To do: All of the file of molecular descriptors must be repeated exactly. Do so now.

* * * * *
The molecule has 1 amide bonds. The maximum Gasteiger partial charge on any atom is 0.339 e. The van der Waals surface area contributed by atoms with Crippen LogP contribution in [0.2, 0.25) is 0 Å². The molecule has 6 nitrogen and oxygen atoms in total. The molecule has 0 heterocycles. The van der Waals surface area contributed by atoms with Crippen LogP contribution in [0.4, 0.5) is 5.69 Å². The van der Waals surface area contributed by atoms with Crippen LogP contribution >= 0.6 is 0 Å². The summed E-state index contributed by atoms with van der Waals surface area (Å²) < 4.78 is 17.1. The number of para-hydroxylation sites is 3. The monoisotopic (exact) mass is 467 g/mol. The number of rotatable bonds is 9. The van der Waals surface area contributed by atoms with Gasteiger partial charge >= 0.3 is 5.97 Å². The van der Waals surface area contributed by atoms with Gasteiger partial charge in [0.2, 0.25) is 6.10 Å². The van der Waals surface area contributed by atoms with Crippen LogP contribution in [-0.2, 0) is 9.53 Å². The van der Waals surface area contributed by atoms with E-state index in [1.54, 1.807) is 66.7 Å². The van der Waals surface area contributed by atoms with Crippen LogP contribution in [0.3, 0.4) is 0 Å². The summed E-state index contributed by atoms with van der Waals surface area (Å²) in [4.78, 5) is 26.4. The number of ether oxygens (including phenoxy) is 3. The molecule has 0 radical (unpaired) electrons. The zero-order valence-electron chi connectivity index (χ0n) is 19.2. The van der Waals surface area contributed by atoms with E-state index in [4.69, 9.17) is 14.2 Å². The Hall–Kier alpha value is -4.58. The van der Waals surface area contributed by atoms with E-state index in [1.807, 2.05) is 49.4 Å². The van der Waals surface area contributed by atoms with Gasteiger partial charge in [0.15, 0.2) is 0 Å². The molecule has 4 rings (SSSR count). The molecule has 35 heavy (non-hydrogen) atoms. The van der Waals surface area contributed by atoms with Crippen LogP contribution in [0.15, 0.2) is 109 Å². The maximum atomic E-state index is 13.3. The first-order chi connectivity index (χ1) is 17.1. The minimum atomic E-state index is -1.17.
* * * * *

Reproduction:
The molecule has 1 amide bonds. The maximum Gasteiger partial charge on any atom is 0.339 e. The van der Waals surface area contributed by atoms with Crippen LogP contribution in [0.2, 0.25) is 0 Å². The molecule has 6 nitrogen and oxygen atoms in total. The molecule has 0 heterocycles. The van der Waals surface area contributed by atoms with Crippen LogP contribution in [0.4, 0.5) is 5.69 Å². The van der Waals surface area contributed by atoms with Crippen LogP contribution >= 0.6 is 0 Å². The summed E-state index contributed by atoms with van der Waals surface area (Å²) < 4.78 is 17.1. The number of para-hydroxylation sites is 3. The monoisotopic (exact) mass is 467 g/mol. The number of rotatable bonds is 9. The van der Waals surface area contributed by atoms with Gasteiger partial charge >= 0.3 is 5.97 Å². The van der Waals surface area contributed by atoms with Gasteiger partial charge in [0.2, 0.25) is 6.10 Å². The van der Waals surface area contributed by atoms with Crippen LogP contribution in [-0.2, 0) is 9.53 Å². The van der Waals surface area contributed by atoms with E-state index in [1.54, 1.807) is 66.7 Å². The van der Waals surface area contributed by atoms with Crippen LogP contribution in [0.3, 0.4) is 0 Å². The summed E-state index contributed by atoms with van der Waals surface area (Å²) in [4.78, 5) is 26.4. The number of ether oxygens (including phenoxy) is 3. The molecule has 0 radical (unpaired) electrons. The zero-order valence-electron chi connectivity index (χ0n) is 19.2. The van der Waals surface area contributed by atoms with E-state index in [4.69, 9.17) is 14.2 Å². The Hall–Kier alpha value is -4.58. The van der Waals surface area contributed by atoms with E-state index in [1.807, 2.05) is 49.4 Å². The van der Waals surface area contributed by atoms with Gasteiger partial charge in [0.15, 0.2) is 0 Å². The molecule has 4 rings (SSSR count). The molecule has 35 heavy (non-hydrogen) atoms. The van der Waals surface area contributed by atoms with Crippen LogP contribution in [0.15, 0.2) is 109 Å². The maximum atomic E-state index is 13.3. The first-order chi connectivity index (χ1) is 17.1. The minimum atomic E-state index is -1.17.